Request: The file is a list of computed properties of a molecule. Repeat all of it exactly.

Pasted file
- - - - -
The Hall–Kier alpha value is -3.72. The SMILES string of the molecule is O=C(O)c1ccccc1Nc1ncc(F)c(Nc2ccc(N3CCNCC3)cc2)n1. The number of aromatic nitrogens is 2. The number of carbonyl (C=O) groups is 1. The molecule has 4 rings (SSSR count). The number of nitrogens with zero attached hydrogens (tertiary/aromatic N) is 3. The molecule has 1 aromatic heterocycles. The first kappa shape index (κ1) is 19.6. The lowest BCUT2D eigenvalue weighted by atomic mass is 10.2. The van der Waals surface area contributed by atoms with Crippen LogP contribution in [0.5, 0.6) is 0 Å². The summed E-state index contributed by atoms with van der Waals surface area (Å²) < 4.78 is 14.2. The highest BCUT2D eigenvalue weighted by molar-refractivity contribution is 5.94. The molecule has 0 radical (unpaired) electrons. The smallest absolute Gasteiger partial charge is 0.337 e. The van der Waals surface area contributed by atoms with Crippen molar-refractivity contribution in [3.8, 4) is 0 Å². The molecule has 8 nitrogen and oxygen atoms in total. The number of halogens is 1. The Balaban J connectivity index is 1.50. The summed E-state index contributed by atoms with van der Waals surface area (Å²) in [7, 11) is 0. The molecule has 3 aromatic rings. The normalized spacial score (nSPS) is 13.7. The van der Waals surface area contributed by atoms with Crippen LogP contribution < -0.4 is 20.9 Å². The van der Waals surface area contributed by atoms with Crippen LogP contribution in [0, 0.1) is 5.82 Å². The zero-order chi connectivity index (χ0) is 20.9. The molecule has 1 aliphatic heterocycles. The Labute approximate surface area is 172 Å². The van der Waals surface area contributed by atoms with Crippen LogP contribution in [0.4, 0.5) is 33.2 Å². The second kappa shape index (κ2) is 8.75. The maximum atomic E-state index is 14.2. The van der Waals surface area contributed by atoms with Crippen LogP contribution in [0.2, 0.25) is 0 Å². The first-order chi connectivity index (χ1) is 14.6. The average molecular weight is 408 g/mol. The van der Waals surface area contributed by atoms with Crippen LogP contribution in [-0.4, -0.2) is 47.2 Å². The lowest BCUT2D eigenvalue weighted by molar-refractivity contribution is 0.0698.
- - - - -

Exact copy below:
The Hall–Kier alpha value is -3.72. The SMILES string of the molecule is O=C(O)c1ccccc1Nc1ncc(F)c(Nc2ccc(N3CCNCC3)cc2)n1. The number of aromatic nitrogens is 2. The number of carbonyl (C=O) groups is 1. The molecule has 4 rings (SSSR count). The number of nitrogens with zero attached hydrogens (tertiary/aromatic N) is 3. The molecule has 1 aromatic heterocycles. The first kappa shape index (κ1) is 19.6. The lowest BCUT2D eigenvalue weighted by atomic mass is 10.2. The van der Waals surface area contributed by atoms with Crippen LogP contribution in [0.5, 0.6) is 0 Å². The summed E-state index contributed by atoms with van der Waals surface area (Å²) < 4.78 is 14.2. The highest BCUT2D eigenvalue weighted by molar-refractivity contribution is 5.94. The molecule has 0 radical (unpaired) electrons. The smallest absolute Gasteiger partial charge is 0.337 e. The van der Waals surface area contributed by atoms with Crippen molar-refractivity contribution in [3.8, 4) is 0 Å². The molecule has 8 nitrogen and oxygen atoms in total. The number of halogens is 1. The Balaban J connectivity index is 1.50. The summed E-state index contributed by atoms with van der Waals surface area (Å²) in [7, 11) is 0. The molecule has 3 aromatic rings. The normalized spacial score (nSPS) is 13.7. The van der Waals surface area contributed by atoms with Crippen LogP contribution < -0.4 is 20.9 Å². The van der Waals surface area contributed by atoms with Crippen LogP contribution in [0, 0.1) is 5.82 Å². The zero-order chi connectivity index (χ0) is 20.9. The molecule has 1 aliphatic heterocycles. The Labute approximate surface area is 172 Å². The van der Waals surface area contributed by atoms with Crippen LogP contribution in [0.4, 0.5) is 33.2 Å². The second kappa shape index (κ2) is 8.75. The maximum atomic E-state index is 14.2. The van der Waals surface area contributed by atoms with Crippen LogP contribution in [0.2, 0.25) is 0 Å². The first-order chi connectivity index (χ1) is 14.6. The average molecular weight is 408 g/mol. The van der Waals surface area contributed by atoms with Crippen LogP contribution in [-0.4, -0.2) is 47.2 Å². The lowest BCUT2D eigenvalue weighted by molar-refractivity contribution is 0.0698.